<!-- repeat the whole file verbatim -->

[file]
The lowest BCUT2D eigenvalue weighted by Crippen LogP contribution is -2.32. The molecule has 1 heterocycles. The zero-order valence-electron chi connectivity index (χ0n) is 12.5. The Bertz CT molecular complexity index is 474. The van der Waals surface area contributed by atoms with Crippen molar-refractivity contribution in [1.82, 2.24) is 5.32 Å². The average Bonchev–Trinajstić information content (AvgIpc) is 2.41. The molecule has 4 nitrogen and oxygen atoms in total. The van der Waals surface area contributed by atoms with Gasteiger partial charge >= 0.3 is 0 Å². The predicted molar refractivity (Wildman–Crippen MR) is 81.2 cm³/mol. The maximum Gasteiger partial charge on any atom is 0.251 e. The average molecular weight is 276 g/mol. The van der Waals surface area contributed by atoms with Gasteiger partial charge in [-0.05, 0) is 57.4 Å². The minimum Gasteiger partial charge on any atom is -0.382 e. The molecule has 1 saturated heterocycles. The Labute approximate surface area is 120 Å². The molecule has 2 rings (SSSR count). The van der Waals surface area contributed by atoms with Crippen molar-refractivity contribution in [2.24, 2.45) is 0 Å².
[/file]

The lowest BCUT2D eigenvalue weighted by Crippen LogP contribution is -2.32. The molecule has 1 heterocycles. The zero-order valence-electron chi connectivity index (χ0n) is 12.5. The Bertz CT molecular complexity index is 474. The van der Waals surface area contributed by atoms with Crippen molar-refractivity contribution in [1.82, 2.24) is 5.32 Å². The average Bonchev–Trinajstić information content (AvgIpc) is 2.41. The molecule has 4 nitrogen and oxygen atoms in total. The van der Waals surface area contributed by atoms with Gasteiger partial charge >= 0.3 is 0 Å². The predicted molar refractivity (Wildman–Crippen MR) is 81.2 cm³/mol. The maximum Gasteiger partial charge on any atom is 0.251 e. The average molecular weight is 276 g/mol. The van der Waals surface area contributed by atoms with Gasteiger partial charge in [-0.05, 0) is 57.4 Å². The minimum Gasteiger partial charge on any atom is -0.382 e. The molecule has 1 saturated heterocycles. The Labute approximate surface area is 120 Å². The molecule has 2 rings (SSSR count). The van der Waals surface area contributed by atoms with Crippen molar-refractivity contribution in [2.24, 2.45) is 0 Å².